Go Down

### Topic: current sensor for car battery (Read 2280 times)previous topic - next topic

#### winner10920

##### Aug 27, 2011, 08:49 am
I have a project where I have various lights controlled from my arduino mega, with temperature sensors, and a voltage divider to monitor battery voltage. I have a 2.8 tft touchscreen hooked up to display info and xontrol the light zones. However I would like to also monitor the current draw on the battery. I have an sd card slot hooked up for datalogging purposes too. Everytgimg works flawlessly, except my attemp at a current sensor, I have a a1302 which is a ratiometric hall effect sensor, I can convert the output to mv minus the offset no problem, I just don't know how to use it to translate the magnetic field from my battery cable to actually amperage measurement
any suggestions on an easy noninvasivd sensor with millivolt output? Because its a car im not interested in a shunt,  more in the hall effect approach

#### dc42

#1
##### Aug 27, 2011, 11:41 amLast Edit: Aug 27, 2011, 11:44 am by dc42 Reason: 1
What you need is a hall effect current transducer, see http://uk.rs-online.com/web/c/semiconductors/sensors-transducers/hall-effect-sensor/?sort-by=default&sort-order=default&applied-dimensions=4294672956&lastAttributeSelectedBlock=Function.

Alternatively, make a flat coil out of a few turns of wire carrying the battery current and place your existing hall sensor inside it with the axis of the coil perpendicular to the sensor. Then calibrate it using an ammeter.
Formal verification of safety-critical software, software development, and electronic design and prototyping. See http://www.eschertech.com. Please do not ask for unpaid help via PM, use the forum.

#### dc42

#2
##### Aug 27, 2011, 12:22 pmLast Edit: Aug 29, 2011, 09:37 am by dc42 Reason: 1
PS - you can get an approximate calibration for the sensor/flat coil approach using the following formula:

B = u0 * N * I / 2r

where B = magnetic field at centre of coil, u0 = magnetic permeability of free space, N =  number of turns, I = current, r = coil radius. Then use the figures from the sensor data sheet to see how the sensor output depends on the magnetic field.
Formal verification of safety-critical software, software development, and electronic design and prototyping. See http://www.eschertech.com. Please do not ask for unpaid help via PM, use the forum.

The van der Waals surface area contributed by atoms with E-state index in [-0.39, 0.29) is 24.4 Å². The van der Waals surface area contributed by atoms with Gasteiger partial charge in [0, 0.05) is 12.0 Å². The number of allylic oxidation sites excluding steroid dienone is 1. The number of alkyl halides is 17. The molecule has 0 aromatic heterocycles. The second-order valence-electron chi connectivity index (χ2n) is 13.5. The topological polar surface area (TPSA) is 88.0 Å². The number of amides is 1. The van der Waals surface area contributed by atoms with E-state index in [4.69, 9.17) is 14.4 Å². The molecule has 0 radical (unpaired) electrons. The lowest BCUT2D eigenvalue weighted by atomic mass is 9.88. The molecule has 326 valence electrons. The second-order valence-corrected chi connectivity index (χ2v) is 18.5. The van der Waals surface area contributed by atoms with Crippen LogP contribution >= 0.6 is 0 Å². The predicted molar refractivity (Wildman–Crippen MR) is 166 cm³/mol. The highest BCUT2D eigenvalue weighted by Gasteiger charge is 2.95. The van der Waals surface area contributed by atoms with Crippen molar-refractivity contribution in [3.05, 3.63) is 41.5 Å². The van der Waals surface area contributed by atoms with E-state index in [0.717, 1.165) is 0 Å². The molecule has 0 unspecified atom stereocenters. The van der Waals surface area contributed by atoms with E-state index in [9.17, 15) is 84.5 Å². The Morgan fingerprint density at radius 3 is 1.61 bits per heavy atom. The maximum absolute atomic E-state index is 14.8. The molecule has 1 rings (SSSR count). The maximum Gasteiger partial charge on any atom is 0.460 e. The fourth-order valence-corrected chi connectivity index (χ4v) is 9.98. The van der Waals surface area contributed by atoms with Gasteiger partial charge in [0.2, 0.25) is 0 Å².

#### Packhorse

#3
##### Aug 28, 2011, 08:57 am
Why not use the earth cable as a shunt. Measure the voltage drop from one end to the other?

#### winner10920

#4
##### Aug 28, 2011, 08:51 pm
That sounds like a good way to do it, i wasnt even thinking about the negative side,
What eould i need to be able to measure the voltage drop across across it?

#### dc42

#5
##### Aug 29, 2011, 09:59 am
Try this. The op-amp nees to be one that includes gnd in the common-mode input voltage, e.g. LM358 or LM324. The output will be 3.3v at whatever maximum current you choose.
Formal verification of safety-critical software, software development, and electronic design and prototyping. See http://www.eschertech.com. Please do not ask for unpaid help via PM, use the forum.

#### Packhorse

#6
##### Sep 01, 2011, 09:57 am

That sounds like a good way to do it, i wasnt even thinking about the negative side,
What eould i need to be able to measure the voltage drop across across it?

Maybe this will not work. It will while the engine is off but when its running it will not measure power used that is supplied from the alternator.
Check how your battery/ alternator/ car is wired. What you want is the feed that comes from the battery/alternator and supplies the car systems.(this may mean you dont get to read the starter motor current as it will probably be fed from the alternator cable).

#### winner10920

#7
##### Sep 01, 2011, 02:47 pm
That's true, id probably get an innacurate reading of the actual current used because the battery may not be discharging, or even charging
perhaps then ill focus on only monitoring the current that my addons use, since they are powered off the battery directly through a fuse block,
thx for the tip, I probably would've taken a week to figure that out lol

#8
##### Sep 01, 2011, 06:54 pm

The battery and alternator both have to go through the fuse block. There might be some options in that area. On one of my vehicles it has a 100amp fuse for a main fuse and then littler ones after that. I don't think the starter goes through the fuse block but, I could be wrong.

Mark
General Arduion tutorials = http://tronixstuff.wordpress.com
http://www.gammon.com.au/forum/bbshowpost.php?bbtopic_id=123

Go Up

Please enter a valid email to subscribe